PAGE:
Mcnemar's Test P-Value : 0.3514          

Statistics by Class:

                     Class: 1 Class: 2 Class: 3
Sensitivity            0.9717  0.73171  0.88889
Specificity            0.8382  0.97268  0.99133
Pos Pred Value         0.9563  0.80000  0.90566
Neg Pred Value         0.8906  0.96043  0.98962
Prevalence             0.7845  0.12995  0.08558
Detection Rate         0.7623  0.09509  0.07607
Detection Prevalence   0.7971  0.11886  0.08399
Balanced Accuracy      0.9050  0.85219  0.94011
# Error rate of Random Forest

From the result above we can see the confusion matrix of the train and test set, and also Sensitivity and Spesificity for each of the three classes. We have a mismatch because the OOB error rate is 5.75%, but the Accuracy is 99.87%. We have to remeber that OBB is the Out of the Bag estimator, and so is not in the bootstrap sample. The solution of the mismatch is that the Accuracy s based on the train set and not on the OOB.
Form the Error Rate Plot above we can see that as the number of trees grows the OBB (on the y-axis) intially il high and then, it become constant. In fact the graph says that it is not necessary to use more than 300 number of trees.

Now we can try to tune the paramenters of our model.

# Tune mtry
t <- tuneRF(train[,-22], train[,22], # esclude the response variable
       stepFactor = 0.5,             # per each interations number of variables tried at each split (mtry) in inflated by 0.5
       plot = TRUE,                  # plot OOB
       ntreeTry = 300,               # tuning number of trees
       trace = TRUE,
       improve = 0.05)               # it is the relative improvement in OOB error and so the improvement of the RM depends on the 0.05
mtry = 4  OOB error = 5.62% 
Searching left ...
mtry = 8    OOB error = 5.02% 
0.1071429 0.05 
mtry = 16   OOB error = 5.42% 
-0.08 0.05 
Searching right ...
mtry = 2    OOB error = 6.82% 
-0.36 0.05 

# Number of nodes for the trees
hist(treesize(rf),                        # give us the number of trees in term of number of nodes
     main = "Number of Nodes for the Trees",
     col = "grey")

# Variable Importance
           sort = T,
           n.var = 10,
           main = "Top 10 Variable Importance")

# Quantitative values of Variable Importance
# importance(rf)

# Find out how many times the predictor variables are actually used in the random forest
# varUsed(rf)

From the first of the three graphs that we have above OOB Error Graph we can see that OOB Error is initially high (0.07), and then it comes down when we use as number of variables tried at each split mtry of 4 and even better with mtry of 8. On the contrary, when mtry is equal to 16, the OOB Error start to increase again. With this graph, now we have a better understanding about which value of number of variables tried at each split mtry to use.
We used 300 trees in our model, and the second graph that we have here above is an histogram about the distribution of number of nodes in our 300 trees that we used. There are 80 trees that contain 80 nodes, and there are also few trees with 60 nodes or 100 nodes.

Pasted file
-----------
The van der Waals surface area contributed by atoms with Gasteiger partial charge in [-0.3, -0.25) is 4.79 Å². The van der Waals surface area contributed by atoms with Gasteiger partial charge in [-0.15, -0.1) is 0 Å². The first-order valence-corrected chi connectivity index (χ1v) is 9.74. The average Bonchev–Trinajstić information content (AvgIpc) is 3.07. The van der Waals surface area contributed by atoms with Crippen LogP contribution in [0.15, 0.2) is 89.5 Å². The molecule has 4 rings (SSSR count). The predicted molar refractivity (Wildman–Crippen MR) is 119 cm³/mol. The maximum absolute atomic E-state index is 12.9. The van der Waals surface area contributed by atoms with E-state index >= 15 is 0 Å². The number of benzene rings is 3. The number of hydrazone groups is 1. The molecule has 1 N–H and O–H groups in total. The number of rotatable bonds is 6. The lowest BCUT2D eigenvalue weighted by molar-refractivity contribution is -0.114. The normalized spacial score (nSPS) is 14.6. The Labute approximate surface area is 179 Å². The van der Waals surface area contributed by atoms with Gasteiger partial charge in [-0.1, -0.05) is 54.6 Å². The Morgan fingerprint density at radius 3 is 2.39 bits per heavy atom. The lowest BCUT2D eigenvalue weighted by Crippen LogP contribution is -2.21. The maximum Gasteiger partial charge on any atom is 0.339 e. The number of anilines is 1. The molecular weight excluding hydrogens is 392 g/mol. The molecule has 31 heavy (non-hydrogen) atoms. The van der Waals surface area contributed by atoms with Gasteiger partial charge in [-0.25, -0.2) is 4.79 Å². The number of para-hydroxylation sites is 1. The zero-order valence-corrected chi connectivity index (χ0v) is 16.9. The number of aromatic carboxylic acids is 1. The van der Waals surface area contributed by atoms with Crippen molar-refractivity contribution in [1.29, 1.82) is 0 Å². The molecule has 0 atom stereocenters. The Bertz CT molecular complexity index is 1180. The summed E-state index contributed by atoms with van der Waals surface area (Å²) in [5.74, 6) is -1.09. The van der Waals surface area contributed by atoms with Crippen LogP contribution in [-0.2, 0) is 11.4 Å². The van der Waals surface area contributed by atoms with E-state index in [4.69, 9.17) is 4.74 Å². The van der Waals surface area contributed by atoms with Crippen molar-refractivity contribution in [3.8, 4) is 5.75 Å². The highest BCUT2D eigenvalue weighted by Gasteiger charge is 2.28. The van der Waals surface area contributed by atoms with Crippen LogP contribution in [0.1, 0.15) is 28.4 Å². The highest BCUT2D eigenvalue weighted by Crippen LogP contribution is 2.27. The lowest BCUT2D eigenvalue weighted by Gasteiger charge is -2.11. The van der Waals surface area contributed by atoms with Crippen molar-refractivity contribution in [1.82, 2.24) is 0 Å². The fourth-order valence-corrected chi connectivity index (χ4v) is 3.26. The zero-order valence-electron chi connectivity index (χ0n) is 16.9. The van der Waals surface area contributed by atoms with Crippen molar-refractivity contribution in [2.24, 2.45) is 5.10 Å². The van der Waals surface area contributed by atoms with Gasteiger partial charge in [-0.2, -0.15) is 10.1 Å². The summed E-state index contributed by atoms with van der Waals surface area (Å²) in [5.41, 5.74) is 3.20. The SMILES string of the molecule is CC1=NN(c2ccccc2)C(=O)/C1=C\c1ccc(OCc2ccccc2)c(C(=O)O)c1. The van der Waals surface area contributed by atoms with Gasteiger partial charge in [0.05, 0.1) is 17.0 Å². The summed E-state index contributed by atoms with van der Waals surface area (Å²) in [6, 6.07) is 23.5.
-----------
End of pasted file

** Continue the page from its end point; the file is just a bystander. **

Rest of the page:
From the last of the three graph above, we can see which of the variables are the most important in the model.
The first graph on the left tests how worse the model performs without each variable using the Mean Decrease Accuracy. We can see for example that the variable DS has a contribution closed to zero.
The second graph on the right measures how pure the nodes are at the end of the tree without each variable, using the Mean Descease Gini. We can aslo use the function varUsed(rf) to find out how many times the predictor variables are actually used in the random forest.

Now we use the Partial Dependence Plot in order to have a graphical representation of the marginal effect of a variable on the call probability.

# Partial Dependence Plot
partialPlot(rf, train, ASTV, "1") # use ASTV variable and test it for class 2

# Extract Single Tree
# getTree(rf, 1, labelVar = TRUE)

# Multi-dimensional Scaling Plot of Proximity Matrix
MDSplot(rf, train$NSP)

From the Partial Dependence Plot above made for the variable ASTV at class 1 Normal, we can see that when the variable ASTV is less than 60, the model tend to predict class 1 more strongly compare when ASTV is more than 60.

We can extract Information about the Single Tree using the function getTree(rf, 1, labelVar = TRUE) where in this example we specify we want the first tree in our Random Forest. From the output, not shown here, when we get in the variabe status the value -1, this means that we get a terminal node, and so we have also the corresponding value of the class inside the varible prediction.

We can also use the Multi-dimensional Scaling Plot for dimension 1 Dim1 and dimension 2 Dim2. The colors are related to the threelevel of the response variable NSP Fetal State Class Code (1=Normal, 2=Suspect, 3=Pathologic). The dimensions Dim1 and Dim2 imply the variation in data along the two principal components.